As reports indicate the White House is gearing up to launch a campaign to convince the public that immigrants are "bad for American security," President Donald Trump ramped up his xenophobic rhetoric on Friday in a speech to FBI academy graduates, saying—to laughter and applause—that countries "give us their worst people" and calling for a harsh crackdown.
Falsely and disjointedly describing the green card lottery system, Trump claimed, "they put them in a bin, but in his hand when he's pickin' 'em is really the worst of the worst."
Trump goes after the visa lottery system: "They give us their worst people, they put them in a bin." pic.twitter.com/tbEJMrdWkL— Axios (@axios) December 15, 2017
As Vox's Dara Lind notes, "people selected in the visa lottery go through exactly as much screening as any other would-be immigrant to the United States, and the governments of their countries are not deliberately 'picking' them to immigrate."
Disregarding this fact, Trump plowed ahead, implying that immigrants are responsible for violent crime—despite abundant evidence showing immigrants commit less crime than native-born Americans—and sprinkling in effusive praise for law enforcement officers, who the president repeatedly insisted are "great people."
Trump soon moved on to another theme his administration has deployed time and time again.
"What the hell is going on in Chicago? What the hell is happening there," Trump said. The audience laughed and applauded.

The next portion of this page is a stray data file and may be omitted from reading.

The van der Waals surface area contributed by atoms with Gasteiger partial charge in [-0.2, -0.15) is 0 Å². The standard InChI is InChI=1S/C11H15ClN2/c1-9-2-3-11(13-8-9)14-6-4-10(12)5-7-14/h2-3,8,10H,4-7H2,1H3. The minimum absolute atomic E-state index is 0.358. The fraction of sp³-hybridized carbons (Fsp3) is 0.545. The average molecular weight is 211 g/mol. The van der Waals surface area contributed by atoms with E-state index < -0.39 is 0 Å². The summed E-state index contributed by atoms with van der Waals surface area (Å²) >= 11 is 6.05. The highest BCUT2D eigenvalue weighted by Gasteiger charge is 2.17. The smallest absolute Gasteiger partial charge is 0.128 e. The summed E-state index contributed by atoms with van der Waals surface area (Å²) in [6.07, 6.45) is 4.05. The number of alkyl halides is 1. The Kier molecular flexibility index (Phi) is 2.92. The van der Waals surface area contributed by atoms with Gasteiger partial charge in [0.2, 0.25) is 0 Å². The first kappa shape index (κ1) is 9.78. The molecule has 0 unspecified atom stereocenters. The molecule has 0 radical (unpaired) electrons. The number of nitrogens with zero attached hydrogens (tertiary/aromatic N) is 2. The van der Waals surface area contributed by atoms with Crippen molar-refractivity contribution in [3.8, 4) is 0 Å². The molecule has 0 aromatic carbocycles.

During the president's speech, The Intercept's Jeremy Scahill slammed "strongman" Trump's praise for officers, as well their effusive praise for him.
American strongman tells feared security service he “has their backs 100%.”— jeremy scahill (@jeremyscahill) December 15, 2017
The heroic FBI agents protecting us from dangerous Trump applaud wildly at dear leader’s call for more death penalty.— jeremy scahill (@jeremyscahill) December 15, 2017
Other critics also condemned Trump's unequivocally kind words for law enforcement, highlighting widespread police killings, brutality, and abuses of power.
"Here's something that's going on in Chicago," wrote The Daily Beast's Spencer Ackerman, linking to a Guardian investigation that found police disappeared had "more than 7,000 people at an off-the-books interrogation warehouse in Chicago" from 2004 to 2015.